Green Ways Of Getting Around In Charlotte

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Photo Credit Thinkstock

Photo Credit Thinkstock

As Charlotte has evolved into an urban center, city dwellers have access to reliable, environmentally friendly alternative transportation options. As much of Charlotte is an extension of a suburb, bus systems, light rail, Amtrak, the greenway, bike lanes and ride-sharing systems offer alternative routes to get to and from destinations without needing an individual vehicle.

CATS (Charlotte Area Transit System)

CATS includes the bus system, LYNX and trolley service in Uptown Charlotte. The bus system offers the most connections in the Charlotte area with services in Charlotte, Matthews, Mint Hill, Davidson, Cornelius and Huntersville. The bus system features about 100 different lines within the Charlotte area. It costs $2 for one ride with passes and discounts available for students and seniors. In addition, the historic trolley takes interested Charlotteans and tourists on a two-mile route in the South End district.

Lynx Rapid Transit Service

Developed in 2007, Charlotte’s Light Rail system carries over 15,000 passengers from Pineville to Uptown and the South End area on the Blue Line. Tickets are $2 one way with options available for frequent users. Ample, free parking is conveniently located adjacent to each train stop. Currently, the Blue Line is being extended to the University Area to better incorporate the community and student population at UNCC into Charlotte’s urban centers. Other public transportation projects have been planned to implement a streetcar system into the downtown areas. However, this process is still in the planning and negotiation stage.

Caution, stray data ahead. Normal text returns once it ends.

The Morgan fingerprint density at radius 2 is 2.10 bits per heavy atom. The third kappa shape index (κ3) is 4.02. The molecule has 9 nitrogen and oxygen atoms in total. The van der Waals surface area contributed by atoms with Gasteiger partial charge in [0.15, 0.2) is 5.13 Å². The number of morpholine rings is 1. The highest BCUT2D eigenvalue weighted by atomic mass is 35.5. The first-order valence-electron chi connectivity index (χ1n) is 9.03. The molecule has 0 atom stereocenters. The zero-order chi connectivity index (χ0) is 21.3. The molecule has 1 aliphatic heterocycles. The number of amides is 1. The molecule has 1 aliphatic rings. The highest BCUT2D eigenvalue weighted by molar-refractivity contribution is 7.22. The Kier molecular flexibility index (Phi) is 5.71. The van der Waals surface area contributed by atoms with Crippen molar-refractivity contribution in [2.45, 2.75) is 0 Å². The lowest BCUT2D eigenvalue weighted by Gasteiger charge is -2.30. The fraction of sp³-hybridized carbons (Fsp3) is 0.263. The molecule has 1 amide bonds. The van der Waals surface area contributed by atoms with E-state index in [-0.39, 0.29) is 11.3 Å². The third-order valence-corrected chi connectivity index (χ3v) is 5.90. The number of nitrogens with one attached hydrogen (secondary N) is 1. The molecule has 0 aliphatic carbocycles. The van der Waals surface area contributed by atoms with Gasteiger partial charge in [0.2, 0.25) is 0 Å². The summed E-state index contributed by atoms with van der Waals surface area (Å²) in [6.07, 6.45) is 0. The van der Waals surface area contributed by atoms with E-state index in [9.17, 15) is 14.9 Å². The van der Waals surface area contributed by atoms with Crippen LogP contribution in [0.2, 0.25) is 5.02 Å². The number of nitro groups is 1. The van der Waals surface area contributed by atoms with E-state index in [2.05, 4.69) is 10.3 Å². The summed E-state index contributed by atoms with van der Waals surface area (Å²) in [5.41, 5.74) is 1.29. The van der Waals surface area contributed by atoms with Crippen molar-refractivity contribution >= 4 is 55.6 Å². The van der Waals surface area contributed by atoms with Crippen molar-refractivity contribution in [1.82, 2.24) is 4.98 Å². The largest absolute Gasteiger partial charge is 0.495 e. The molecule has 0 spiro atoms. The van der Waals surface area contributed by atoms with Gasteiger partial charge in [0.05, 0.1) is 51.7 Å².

The Little Sugar Creek Greenway

This greenway system connects Charlotte for biking, skating, walking, running and other recreational use. When completed, it will feature 185 miles for Mecklenburg County. With some planning, people are now using the greenway system to commute via alternative transportation to work. The recent additions to the greenway project have already been a huge success within the community. Many new developments are now centered around the greenway to create convenient neighborhoods and commerce areas.


Evolving to be a more bike-friendly town, many main roads and boulevards now have added bike lanes and road signs to accommodate for bikers. In addition, a ride-sharing program called Charlotte B Cycle has become quite popular in Charlotte. Interested users must become daily or annual members to pick up bikes located at 20 stations throughout Charlotte. Charlotte B Cycle promotes quick, commuter trips as a way to engage with the outdoors and embrace a healthy lifestyle. The first 30 minutes users ride free but are charged $4 every half hour after the first increment to promote high turnover and short trips.


Recently migrating to Charlotte, urban ride-sharing systems now offer Mecklenburg County another mode of transport. More and more pink mustaches have made their way into Charlotte, indicating a Lyft driver. Users can download the mobile app and a driver will pick them up at the specified location and time. Dependable like a taxi service, Lyft does not charge fares but rather accepts donations, which helps facilitate the social and fun atmosphere of the ride-sharing program. Competing with Lyft, Uber is another ride-sharing system activated via a mobile app but uses slightly more upscale vehicles to transport users around town. Ride-sharing systems are a great way to interact with friends and peers that mitigate the carbon impact of using individual vehicles.

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Isabel Sepkowitz is a freelance writer. She is an environmentalist who values sustainability, education, and innovation for the emerging green economy. Her work can be found on

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